A University of Minnesota alumna with expertise in education. An emergency room doctor overseeing university research. A nuclear engineering professor who's spent years working as a provost.

When regents meet Monday to select the next U president, they'll choose from three finalists with deep experience in different facets of higher education. And student and faculty leaders will be closely watching to see what the decision might mean for the future of the state's flagship university.

The next U president will help craft a new strategic plan that outlines a long-term vision for the university and provides an opportunity to "basically do some internal soul-searching," said Mark Bee, chair of the Faculty Consultative Committee.

How does the U want to prioritize research or teaching? How will it run its medical programs? How will it balance the desires of students, donors, lawmakers and others with a stake in the U's future?

Even some of the finalists expect the decision will be as much about their qualifications as it is about which direction regents want to steer the university.

"The regents have, in some ways, a tough choice, in some ways, a great choice," finalist James Holloway said during a visit to the Twin Cities campus earlier this month. "What they have to figure out is who fits best the immediate needs and the long-term needs of the University of Minnesota."

Janie Mayeron, chair of the Board of Regents, cautioned against reading too much into their hiring decision, saying she's confident each of the finalists has "the skillset, the desire and the ability" to fulfill all the university's goals.

"To me, I don't think our decision will be signaling that by selection of this candidate or that candidate that somehow our priorities have changed," she said.

Yet, she acknowledged that this decision will be one of the most important regents make. And for the first time in decades, after facing criticism in past searches that only produced one public finalist for a long-term presidency, regents are considering multiple candidates.

"We're anxiously waiting to see what we all do, too," she said.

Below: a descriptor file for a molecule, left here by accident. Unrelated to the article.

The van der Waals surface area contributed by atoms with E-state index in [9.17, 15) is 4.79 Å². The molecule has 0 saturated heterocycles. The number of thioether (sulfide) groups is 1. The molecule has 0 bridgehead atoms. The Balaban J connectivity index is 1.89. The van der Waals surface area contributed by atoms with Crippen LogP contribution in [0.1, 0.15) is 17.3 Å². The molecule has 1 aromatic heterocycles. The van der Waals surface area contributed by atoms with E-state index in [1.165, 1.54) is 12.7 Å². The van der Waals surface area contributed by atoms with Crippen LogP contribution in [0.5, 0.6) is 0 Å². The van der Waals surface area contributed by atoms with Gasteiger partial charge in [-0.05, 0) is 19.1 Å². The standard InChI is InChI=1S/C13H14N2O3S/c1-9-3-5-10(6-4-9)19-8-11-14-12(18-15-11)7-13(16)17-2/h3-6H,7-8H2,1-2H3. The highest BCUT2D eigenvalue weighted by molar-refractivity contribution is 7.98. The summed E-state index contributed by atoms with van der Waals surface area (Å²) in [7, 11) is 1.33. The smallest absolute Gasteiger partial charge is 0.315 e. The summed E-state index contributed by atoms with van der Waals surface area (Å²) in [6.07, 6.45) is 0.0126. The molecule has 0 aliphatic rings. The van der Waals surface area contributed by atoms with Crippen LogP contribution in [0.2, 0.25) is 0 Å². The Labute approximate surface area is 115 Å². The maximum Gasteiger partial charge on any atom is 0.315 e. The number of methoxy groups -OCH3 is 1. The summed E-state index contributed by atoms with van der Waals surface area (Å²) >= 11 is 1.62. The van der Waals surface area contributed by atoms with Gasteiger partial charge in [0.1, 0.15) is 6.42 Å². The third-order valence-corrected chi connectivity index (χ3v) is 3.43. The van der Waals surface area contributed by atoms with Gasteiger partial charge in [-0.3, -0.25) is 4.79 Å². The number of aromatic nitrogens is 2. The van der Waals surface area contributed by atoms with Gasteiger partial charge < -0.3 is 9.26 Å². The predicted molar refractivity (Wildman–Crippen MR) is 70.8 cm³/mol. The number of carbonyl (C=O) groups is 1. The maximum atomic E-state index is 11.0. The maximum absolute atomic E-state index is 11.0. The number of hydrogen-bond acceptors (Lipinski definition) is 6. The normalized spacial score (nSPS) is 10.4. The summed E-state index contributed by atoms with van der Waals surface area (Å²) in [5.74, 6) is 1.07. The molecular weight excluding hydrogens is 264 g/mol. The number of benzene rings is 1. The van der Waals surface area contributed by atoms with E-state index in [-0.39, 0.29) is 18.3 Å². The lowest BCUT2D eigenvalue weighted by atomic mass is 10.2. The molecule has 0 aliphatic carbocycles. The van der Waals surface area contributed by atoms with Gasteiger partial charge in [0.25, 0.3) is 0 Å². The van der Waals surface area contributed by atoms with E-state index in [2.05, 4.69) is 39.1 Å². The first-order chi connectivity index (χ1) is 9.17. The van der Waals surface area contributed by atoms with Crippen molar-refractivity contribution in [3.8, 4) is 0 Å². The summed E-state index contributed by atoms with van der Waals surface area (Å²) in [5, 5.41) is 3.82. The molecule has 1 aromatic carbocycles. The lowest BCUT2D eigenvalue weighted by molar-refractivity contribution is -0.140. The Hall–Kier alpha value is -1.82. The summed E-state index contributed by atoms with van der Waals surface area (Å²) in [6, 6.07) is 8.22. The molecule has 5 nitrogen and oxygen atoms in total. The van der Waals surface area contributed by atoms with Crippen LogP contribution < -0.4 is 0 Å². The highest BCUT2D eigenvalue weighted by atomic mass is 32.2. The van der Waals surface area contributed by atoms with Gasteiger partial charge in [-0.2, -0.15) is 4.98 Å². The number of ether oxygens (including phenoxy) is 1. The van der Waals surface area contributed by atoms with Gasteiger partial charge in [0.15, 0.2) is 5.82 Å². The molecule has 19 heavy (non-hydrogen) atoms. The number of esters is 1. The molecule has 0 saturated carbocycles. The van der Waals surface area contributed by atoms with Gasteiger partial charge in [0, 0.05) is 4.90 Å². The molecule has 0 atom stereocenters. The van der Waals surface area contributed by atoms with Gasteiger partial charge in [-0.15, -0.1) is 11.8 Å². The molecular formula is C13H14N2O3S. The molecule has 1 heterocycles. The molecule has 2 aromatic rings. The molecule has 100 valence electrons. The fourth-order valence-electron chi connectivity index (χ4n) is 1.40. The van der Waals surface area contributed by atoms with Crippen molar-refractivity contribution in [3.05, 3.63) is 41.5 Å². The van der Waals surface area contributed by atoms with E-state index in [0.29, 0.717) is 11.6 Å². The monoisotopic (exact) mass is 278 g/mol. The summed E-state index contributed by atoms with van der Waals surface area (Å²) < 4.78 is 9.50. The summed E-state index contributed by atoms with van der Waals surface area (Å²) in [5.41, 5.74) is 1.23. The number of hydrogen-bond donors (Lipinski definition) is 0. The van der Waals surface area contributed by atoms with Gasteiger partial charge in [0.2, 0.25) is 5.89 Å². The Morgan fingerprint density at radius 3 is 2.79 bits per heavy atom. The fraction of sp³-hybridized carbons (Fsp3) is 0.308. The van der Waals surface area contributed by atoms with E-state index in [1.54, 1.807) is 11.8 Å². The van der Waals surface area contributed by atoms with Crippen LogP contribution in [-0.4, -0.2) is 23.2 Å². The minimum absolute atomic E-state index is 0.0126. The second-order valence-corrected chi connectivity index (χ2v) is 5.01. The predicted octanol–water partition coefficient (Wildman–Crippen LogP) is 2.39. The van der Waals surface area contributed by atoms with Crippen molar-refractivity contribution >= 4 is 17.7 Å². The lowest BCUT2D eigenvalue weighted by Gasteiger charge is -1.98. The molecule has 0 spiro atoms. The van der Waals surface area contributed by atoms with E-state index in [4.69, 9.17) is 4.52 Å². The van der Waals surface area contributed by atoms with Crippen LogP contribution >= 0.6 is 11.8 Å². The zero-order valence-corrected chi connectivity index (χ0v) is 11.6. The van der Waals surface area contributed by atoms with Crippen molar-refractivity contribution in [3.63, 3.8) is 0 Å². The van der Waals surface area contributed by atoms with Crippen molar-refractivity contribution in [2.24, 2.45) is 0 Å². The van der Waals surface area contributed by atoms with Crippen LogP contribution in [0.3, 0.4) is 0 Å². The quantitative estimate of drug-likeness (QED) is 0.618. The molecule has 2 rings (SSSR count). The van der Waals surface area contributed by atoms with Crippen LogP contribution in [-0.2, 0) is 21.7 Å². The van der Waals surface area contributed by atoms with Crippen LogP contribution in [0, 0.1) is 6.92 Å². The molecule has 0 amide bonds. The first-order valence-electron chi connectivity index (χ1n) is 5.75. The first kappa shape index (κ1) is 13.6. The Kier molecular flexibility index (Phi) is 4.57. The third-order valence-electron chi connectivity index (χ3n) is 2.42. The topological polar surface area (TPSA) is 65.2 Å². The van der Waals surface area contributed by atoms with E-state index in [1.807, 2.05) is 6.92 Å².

Laura Bloomberg

Bloomberg earned her Ph.D. in educational policy and administration at the U, at one point studying under Robert Bruininks, who worked as U president from 2002 to 2010.

She spent 30 years working in the system, including as a professor, executive director of the Center for Integrative Leadership, and most recently as dean of the Humphrey School of Public Affairs. During her time there, the school was ranked among the top 10 public affairs programs in the nation.

But her tenure wasn't without controversy. Some students wanted to see harsher punishments for two faculty members accused of sexual harassment. She had initially chosen to suspend them, saying her approach "was rooted both in clear accountability but also in restorative practices."

When regents formed a presidential search advisory committee in 2018 — for a search that eventually led to Joan Gabel's selection — they asked Bloomberg to serve as vice chair.

She said the transition presented a good opportunity for her to consider a career move as well: "The choice to leave is a hard one, but there were some things happening."

In 2021, she began working as provost at Cleveland State University, which has about 14,000 students. When the board decided to replace its president in 2022, it quickly tapped Bloomberg for the role.

"It was really based on her, what she demonstrated in the role of provost," said David Reynolds, chair of Cleveland State's Board of Trustees.

He said Bloomberg "was able to champion a few initiatives that we asked her to" while demonstrating humility and showing emotional intelligence.